Slate Star Codex, EA, and self-reflection
Here is an argument:
1. Eugenics and white supremacy are bad ideas, and endorsing or even engaging with these views could lead to very bad outcomes
2. Associating with and endorsing ideas that will lead to very bad outcomes is not a good thing to do for a community dedicated to making the world better.
3. Scott Alexander, in his blog Slate Star Codex, has openly supported eugenics and white supremacy
C. EA should do everything in its power to distance itself from these communities, ideas, and individuals, and should seriously reflect on its relationship with them.
TL;DR: I find it very strange that people who want to make the world better continue to engage with white supremacists and associated ideas. I’ve worked in EA for a long time, known that racism exists in the community for a long time, but the events of the last week surrounding the removal of Slate Star Codex by its author set a new low for the community. For me, this is a good opportunity to reflect on my own complicity in these ideas, and seems like it ought to be an inflection point where this community decides that it actually wants to try to make the world better, and stand against ideas that probably make it worse.
EA should whole-heartedly be against white supremacy. We aren’t going to make the world any better if we aren’t. That should be obvious, and the fact that this idea isn’t obvious to many people in EA is frightening. Right now, I am frightened that engaging with EA has made me complicit with racism, because the community seems very comfortable hosting people who are openly supportive of hate and prejudice. The response to the Slate Star Codex situation has been very disappointing and disheartening. A good rule of thumb might be that when InfoWars takes your side, you probably ought to do some self-reflection on whether the path your community is on is the path to a better world.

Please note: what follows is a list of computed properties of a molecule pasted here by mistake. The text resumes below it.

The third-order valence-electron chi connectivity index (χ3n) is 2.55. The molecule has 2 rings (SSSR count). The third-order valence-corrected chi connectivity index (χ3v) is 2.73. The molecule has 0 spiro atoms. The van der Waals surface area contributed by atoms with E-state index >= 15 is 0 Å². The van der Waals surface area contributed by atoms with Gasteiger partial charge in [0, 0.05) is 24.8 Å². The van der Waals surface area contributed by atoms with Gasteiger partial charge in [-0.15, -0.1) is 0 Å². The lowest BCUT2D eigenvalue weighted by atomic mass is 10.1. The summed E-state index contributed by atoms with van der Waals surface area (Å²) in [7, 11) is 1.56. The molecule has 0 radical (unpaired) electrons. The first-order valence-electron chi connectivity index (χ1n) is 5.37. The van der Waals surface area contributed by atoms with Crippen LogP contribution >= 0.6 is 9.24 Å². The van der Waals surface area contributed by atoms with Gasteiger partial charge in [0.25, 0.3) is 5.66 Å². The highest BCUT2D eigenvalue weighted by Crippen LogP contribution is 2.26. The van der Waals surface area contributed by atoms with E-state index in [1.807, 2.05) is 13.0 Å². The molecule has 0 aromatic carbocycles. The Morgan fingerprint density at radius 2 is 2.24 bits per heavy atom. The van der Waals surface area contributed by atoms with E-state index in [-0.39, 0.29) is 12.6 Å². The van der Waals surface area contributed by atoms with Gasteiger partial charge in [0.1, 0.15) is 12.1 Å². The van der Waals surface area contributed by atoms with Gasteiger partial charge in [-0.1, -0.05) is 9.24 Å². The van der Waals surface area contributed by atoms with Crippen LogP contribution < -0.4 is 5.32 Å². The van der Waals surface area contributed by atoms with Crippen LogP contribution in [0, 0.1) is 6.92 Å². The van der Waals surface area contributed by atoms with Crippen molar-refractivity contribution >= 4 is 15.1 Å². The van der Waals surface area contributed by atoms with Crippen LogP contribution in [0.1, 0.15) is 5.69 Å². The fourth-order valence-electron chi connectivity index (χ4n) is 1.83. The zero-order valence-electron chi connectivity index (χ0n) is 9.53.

Earlier this week, the popular blog in the rationalist and EA communities Slate Star Codex took itself offline after the author, who writes under the pen name Scott Alexander, claimed that the New York Times was going to “dox” him “for clicks.” In his view, the NY Times, which he believed was going to publish an article which included his real name, was doxxing him by doing so, as he is a psychiatrist whose patients might learn about his personal life and views. He requested that his followers contact the editor of the article (a woman of color).
In response, the Slate Star Codex community basically proceeded to harass and threaten to dox both the editor and journalist writing the article. Multiple individuals threatened to release their addresses, or explicitly threatened them with violence. Several prominent EAs such as Peter Singer, Liv Boeree, Benjamin Todd, Anna Soloman, Baxter Bullock, Arden Koehler, and Anders Sandberg have signed a petition calling on the NY Times to not “dox” Scott Alexander, or have spoken out in support of Scott.
I’ve worked at EA organizations for several years, ran an EA organization, and over time, have become deeply concerned how complicit in racism, sexism, and violence the community is. When I first heard of the concept, I was excited by a large community of people dedicated to improving the world, and having the most impact they could on pressing problems. But the experience of watching the EA community endorse someone who openly provided platforms for white supremacists and publicly endorsed eugenics is incredibly disturbing.